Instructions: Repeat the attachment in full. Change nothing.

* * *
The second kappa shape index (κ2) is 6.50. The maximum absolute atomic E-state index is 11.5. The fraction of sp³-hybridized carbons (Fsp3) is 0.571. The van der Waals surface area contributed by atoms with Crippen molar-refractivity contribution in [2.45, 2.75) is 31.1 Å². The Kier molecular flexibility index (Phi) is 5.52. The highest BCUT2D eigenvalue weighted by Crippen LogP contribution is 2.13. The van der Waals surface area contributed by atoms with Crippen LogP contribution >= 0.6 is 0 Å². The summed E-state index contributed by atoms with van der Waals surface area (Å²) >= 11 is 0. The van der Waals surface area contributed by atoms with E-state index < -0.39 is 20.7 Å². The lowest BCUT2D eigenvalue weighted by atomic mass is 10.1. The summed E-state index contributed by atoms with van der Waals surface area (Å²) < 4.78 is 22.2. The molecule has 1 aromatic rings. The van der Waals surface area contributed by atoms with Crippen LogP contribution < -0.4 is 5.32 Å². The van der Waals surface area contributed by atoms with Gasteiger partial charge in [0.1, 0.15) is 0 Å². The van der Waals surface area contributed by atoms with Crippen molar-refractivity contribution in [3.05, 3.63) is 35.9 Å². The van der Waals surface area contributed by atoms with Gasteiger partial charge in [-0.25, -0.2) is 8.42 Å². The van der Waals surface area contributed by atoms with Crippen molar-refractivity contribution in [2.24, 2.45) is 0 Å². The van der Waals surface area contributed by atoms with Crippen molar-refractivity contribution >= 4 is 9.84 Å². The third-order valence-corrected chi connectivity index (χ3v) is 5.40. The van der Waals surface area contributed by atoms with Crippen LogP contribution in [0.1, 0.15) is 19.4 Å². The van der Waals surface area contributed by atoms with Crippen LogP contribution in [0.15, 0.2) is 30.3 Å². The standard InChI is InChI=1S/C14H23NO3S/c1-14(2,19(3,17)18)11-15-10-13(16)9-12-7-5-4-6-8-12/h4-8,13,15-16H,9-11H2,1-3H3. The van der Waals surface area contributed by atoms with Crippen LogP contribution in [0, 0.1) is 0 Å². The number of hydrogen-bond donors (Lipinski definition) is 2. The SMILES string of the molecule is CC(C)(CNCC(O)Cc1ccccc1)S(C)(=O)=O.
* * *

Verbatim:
The second kappa shape index (κ2) is 6.50. The maximum absolute atomic E-state index is 11.5. The fraction of sp³-hybridized carbons (Fsp3) is 0.571. The van der Waals surface area contributed by atoms with Crippen molar-refractivity contribution in [2.45, 2.75) is 31.1 Å². The Kier molecular flexibility index (Phi) is 5.52. The highest BCUT2D eigenvalue weighted by Crippen LogP contribution is 2.13. The van der Waals surface area contributed by atoms with Crippen LogP contribution >= 0.6 is 0 Å². The summed E-state index contributed by atoms with van der Waals surface area (Å²) >= 11 is 0. The van der Waals surface area contributed by atoms with E-state index < -0.39 is 20.7 Å². The lowest BCUT2D eigenvalue weighted by atomic mass is 10.1. The summed E-state index contributed by atoms with van der Waals surface area (Å²) < 4.78 is 22.2. The molecule has 1 aromatic rings. The van der Waals surface area contributed by atoms with Crippen LogP contribution < -0.4 is 5.32 Å². The van der Waals surface area contributed by atoms with Gasteiger partial charge in [0.1, 0.15) is 0 Å². The van der Waals surface area contributed by atoms with Crippen molar-refractivity contribution in [3.05, 3.63) is 35.9 Å². The van der Waals surface area contributed by atoms with Gasteiger partial charge in [-0.25, -0.2) is 8.42 Å². The van der Waals surface area contributed by atoms with Crippen molar-refractivity contribution in [2.24, 2.45) is 0 Å². The van der Waals surface area contributed by atoms with Crippen molar-refractivity contribution >= 4 is 9.84 Å². The third-order valence-corrected chi connectivity index (χ3v) is 5.40. The van der Waals surface area contributed by atoms with Crippen LogP contribution in [0.1, 0.15) is 19.4 Å². The van der Waals surface area contributed by atoms with Crippen LogP contribution in [0.15, 0.2) is 30.3 Å². The standard InChI is InChI=1S/C14H23NO3S/c1-14(2,19(3,17)18)11-15-10-13(16)9-12-7-5-4-6-8-12/h4-8,13,15-16H,9-11H2,1-3H3. The van der Waals surface area contributed by atoms with Crippen LogP contribution in [0, 0.1) is 0 Å². The number of hydrogen-bond donors (Lipinski definition) is 2. The SMILES string of the molecule is CC(C)(CNCC(O)Cc1ccccc1)S(C)(=O)=O.